0
Posted October 14, 2005 by Nick Lindauer in Hot Sauce News
 
 

Habanero Hots Restaurante


The Record
Published Thursday, Oct 13, 2005

Walking into Habanero Hots Restaurante and Salsa Co. is like biting into the famed chili pepper itself — plain on the outside, but full of taste and fire on the inside.

From the street, the Mexican restaurant, cantina and hot-sauce shop looks squatty and industrial, taking up one end of a nondescript building on a slab of parking lot only a few yards from its exit off Highway 99 in Lodi.

But inside, there’s some immediate bite in the entryway — either from the huge, grinning shark hanging overhead or from the dozens of bottles of hot sauce, ranging from “Blair’s Original Death Sauce” a skull hangs from the bottle to “Crazy Jerry’s Brain Damage Mind Blowin’ Hot Sauce” a pink fake brain is on the cap. Customers then are led through a cozy bar area, past the “Wall of Flame” and seated in a warm dining room that’s low-key festive tile, brick and wood and surprisingly cheery, after the bland impression left by the exterior.

“We’re getting ready to change that, remodel the outside, we just acquired the building and we’re going to make it look a little more fun,” Hots owner John DeNigris said.

During a recent evening-rush visit, a basket piled high with hot chips and a dish of chunky salsa arrived at the table immediately, along with the menus. Appetizers include Texas armadillo eggs jalapeño poppers, $6.99 for a half dozen, bean and chorizo dip $4.99 or queso con chili $5.99, the popular cheese dip.

Familiar Mexican dishes are packed onto the three-page menu of entrées and include enchiladas, tostados, tacos, burritos, chile verde and chili Colorado.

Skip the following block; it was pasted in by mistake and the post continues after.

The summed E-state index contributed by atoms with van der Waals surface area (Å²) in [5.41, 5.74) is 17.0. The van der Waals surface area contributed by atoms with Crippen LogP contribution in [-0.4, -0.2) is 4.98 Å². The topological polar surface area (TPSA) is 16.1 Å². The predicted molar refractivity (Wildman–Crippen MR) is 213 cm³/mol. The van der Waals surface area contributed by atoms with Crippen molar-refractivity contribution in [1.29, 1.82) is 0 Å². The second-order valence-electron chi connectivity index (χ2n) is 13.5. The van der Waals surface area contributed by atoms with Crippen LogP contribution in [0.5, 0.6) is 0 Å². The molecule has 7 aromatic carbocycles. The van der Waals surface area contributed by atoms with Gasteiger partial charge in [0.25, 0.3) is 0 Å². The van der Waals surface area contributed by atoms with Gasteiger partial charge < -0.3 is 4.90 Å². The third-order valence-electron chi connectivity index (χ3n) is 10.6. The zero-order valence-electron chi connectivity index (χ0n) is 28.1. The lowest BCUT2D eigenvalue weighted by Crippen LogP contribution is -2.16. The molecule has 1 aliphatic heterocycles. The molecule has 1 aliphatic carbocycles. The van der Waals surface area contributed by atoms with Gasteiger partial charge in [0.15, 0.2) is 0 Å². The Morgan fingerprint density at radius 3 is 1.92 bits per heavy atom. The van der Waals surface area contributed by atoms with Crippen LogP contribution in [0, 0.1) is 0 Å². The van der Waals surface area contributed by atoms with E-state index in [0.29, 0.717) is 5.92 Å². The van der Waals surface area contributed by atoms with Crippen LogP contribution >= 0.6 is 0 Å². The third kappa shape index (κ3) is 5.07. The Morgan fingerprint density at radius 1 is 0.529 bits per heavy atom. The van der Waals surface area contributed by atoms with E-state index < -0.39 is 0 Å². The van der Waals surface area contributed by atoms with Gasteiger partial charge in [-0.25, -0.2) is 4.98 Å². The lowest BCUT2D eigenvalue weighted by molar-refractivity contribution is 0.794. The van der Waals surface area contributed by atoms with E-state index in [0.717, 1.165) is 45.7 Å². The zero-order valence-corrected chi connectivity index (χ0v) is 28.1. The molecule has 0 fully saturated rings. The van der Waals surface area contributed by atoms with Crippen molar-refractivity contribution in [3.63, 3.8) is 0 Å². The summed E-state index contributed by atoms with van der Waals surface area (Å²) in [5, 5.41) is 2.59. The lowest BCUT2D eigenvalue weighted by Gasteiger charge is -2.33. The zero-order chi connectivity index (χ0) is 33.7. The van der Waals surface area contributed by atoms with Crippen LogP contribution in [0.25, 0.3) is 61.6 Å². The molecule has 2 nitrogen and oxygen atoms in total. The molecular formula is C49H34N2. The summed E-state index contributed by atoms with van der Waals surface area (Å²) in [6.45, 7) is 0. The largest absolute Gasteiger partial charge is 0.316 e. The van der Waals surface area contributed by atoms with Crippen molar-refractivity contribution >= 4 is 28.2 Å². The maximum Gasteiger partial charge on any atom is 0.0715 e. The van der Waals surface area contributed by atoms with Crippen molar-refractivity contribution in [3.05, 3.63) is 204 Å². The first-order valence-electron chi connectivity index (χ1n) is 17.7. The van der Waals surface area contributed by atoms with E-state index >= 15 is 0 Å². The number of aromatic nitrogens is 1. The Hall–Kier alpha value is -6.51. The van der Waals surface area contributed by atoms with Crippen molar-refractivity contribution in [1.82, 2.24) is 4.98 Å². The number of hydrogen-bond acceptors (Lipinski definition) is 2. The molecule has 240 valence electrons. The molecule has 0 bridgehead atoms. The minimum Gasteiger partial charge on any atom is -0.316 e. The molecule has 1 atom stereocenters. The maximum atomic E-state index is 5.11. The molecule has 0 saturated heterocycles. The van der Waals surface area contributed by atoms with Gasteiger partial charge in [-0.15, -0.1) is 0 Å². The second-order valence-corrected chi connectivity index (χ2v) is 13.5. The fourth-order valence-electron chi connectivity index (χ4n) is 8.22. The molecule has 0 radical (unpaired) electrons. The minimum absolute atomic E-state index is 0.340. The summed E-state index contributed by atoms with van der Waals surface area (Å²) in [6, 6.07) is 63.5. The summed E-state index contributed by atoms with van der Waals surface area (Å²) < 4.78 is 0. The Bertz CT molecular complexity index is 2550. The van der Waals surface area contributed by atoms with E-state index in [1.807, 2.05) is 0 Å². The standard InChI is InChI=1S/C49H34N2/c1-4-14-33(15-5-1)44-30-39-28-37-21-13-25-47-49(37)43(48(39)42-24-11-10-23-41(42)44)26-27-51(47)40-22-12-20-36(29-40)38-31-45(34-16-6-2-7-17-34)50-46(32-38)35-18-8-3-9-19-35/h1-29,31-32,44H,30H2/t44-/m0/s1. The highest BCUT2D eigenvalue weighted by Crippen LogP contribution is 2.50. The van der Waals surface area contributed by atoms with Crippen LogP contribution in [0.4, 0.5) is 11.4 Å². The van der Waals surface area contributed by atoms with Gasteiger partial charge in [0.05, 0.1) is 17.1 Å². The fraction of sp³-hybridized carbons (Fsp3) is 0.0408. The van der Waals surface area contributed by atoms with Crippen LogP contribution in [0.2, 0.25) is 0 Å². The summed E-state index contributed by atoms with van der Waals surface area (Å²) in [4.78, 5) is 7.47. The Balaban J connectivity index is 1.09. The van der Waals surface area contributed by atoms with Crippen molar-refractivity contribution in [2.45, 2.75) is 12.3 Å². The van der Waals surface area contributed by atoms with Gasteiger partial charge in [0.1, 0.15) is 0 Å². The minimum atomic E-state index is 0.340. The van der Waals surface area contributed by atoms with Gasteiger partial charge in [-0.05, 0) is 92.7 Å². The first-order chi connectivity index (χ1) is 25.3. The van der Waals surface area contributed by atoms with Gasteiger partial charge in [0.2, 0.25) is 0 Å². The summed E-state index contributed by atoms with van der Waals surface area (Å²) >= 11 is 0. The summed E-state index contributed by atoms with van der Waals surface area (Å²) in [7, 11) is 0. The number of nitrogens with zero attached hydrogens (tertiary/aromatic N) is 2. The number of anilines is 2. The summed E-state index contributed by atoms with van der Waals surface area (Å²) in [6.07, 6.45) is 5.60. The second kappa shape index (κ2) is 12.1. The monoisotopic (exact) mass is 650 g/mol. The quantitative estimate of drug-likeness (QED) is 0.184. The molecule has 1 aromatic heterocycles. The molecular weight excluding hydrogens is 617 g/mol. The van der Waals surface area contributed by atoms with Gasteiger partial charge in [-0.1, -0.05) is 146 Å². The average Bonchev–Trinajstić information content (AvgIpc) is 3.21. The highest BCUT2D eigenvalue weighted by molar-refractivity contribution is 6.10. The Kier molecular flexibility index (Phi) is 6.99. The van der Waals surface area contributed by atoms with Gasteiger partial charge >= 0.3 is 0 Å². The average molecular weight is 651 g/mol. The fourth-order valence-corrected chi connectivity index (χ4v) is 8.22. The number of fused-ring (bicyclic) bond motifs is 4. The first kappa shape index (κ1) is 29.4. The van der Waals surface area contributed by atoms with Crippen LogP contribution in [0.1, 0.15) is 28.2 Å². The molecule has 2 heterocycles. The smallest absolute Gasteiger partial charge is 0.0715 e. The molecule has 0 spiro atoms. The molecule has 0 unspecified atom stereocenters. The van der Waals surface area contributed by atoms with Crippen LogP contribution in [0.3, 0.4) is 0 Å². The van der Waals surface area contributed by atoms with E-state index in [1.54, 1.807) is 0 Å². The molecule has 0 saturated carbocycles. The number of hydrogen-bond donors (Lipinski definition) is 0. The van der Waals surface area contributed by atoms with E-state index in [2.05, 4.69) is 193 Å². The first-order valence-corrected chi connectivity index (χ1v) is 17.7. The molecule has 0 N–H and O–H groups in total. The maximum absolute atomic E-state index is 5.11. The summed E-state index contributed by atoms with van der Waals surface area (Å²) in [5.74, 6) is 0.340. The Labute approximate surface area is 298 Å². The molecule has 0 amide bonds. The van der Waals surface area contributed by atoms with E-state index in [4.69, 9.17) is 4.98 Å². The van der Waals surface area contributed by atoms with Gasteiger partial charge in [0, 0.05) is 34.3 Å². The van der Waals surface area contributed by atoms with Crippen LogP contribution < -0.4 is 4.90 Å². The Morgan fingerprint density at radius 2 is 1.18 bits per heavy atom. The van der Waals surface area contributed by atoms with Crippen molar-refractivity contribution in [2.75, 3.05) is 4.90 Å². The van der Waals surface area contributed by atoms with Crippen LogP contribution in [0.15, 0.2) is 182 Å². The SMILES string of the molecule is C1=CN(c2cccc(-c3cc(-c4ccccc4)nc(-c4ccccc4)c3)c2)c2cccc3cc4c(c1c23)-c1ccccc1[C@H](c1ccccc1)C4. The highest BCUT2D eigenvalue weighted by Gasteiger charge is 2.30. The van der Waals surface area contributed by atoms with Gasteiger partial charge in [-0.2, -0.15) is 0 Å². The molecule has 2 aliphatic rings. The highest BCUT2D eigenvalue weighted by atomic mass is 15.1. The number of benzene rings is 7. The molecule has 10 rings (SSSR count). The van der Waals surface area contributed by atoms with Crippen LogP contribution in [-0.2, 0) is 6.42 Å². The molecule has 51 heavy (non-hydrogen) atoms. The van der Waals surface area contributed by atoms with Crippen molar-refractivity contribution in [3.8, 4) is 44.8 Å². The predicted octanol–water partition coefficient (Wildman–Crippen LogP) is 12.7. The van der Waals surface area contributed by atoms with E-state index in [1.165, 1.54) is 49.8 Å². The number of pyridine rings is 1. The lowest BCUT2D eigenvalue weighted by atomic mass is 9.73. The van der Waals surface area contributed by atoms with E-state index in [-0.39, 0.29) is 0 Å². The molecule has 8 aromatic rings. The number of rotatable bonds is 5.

Hots’ menu is based on family recipes that have been handed down through four generations of the Solis family, from whom DeNigris bought the restaurant in 1996.

“I’ve been here 25 years. My first job as a freshman in high school when I was 16 years old was here as a dishwasher,” DeNigris said. “They sort of took me under their wing and taught me how to cook.”

Entrees come with small salads featuring the popular house dressing, which tastes similar to Thousand Island and sides of rice and beans.

During the visit last week, every dish arrived in a timely manner and at the right temperature.

The cheese dip was thick enough to stretch more than a foot from bowl to chip scissors, please. It’s made with four cheeses cheddar, Monterey jack, pepper jack and queso fresco and large chunks of fresh tomatoes, onions and jalapeños, and served with folded mini-tortillas warm and light crispy flour chips, which were worth fighting over.

Of the two entrées ordered, the La Bomba Combo Burrito reg. $8.99, grande $9.99 wowed the table, though the No. 7 “Que Pasa” combo plate $10.99, featuring an enchilada, a taco and Chicana steak tri-tip in a peppery stewlike sauce was almost as pleasing.

The La Bomba Combo grande version — about the size of Shaquille O’Neal’s size 22 sneaker — was stuffed with Chicana steak and chili Colorado, oven baked and topped with a ranchero sauce and a green salsa. Its flavor was equal to its size.

The combo plate featured a taco ground beef piled with filling, an enchilada ground beef with a choice of three sauces, and a saucy serving of tender, bite-size Chicana steak that covered one side of the oval platter.

The restaurant also offers 150 different kinds of tequila, and there are “thousands” of pictures on the “Wall of Flame” of people who have survived the “Eat the Heat” challenge — eat a habanero pepper “down to the stem, without accompaniment.” On the Scoville scale, the habanero has 300,000 units of hotness, compared with the jalapeño, which has only 5,000. Besides enshrinement on the wall, successful pepper eaters also get a free T-shirt. Jeff Hood, Lodi bureau chief for The Record, successfully took the challenge five years ago — and his tongue-replacement surgery went very, very well.

“I’ve seen the biggest, meanest Harley guys cry like a little baby,” DeNigris said.

However, DeNigris pointed out that “none of our food is served really hot unless it’s requested. The chef always has fresh habaneros. We have customers who come in and ask to kick it up. We have the big guns, if people want them.”

A copy of The Record’s restaurant-review policy and recent reviews can be viewed on the Web at www.recordnet.com. Go to LENS, the Dining page.


Nick Lindauer

 
The Original Hot Sauce Blog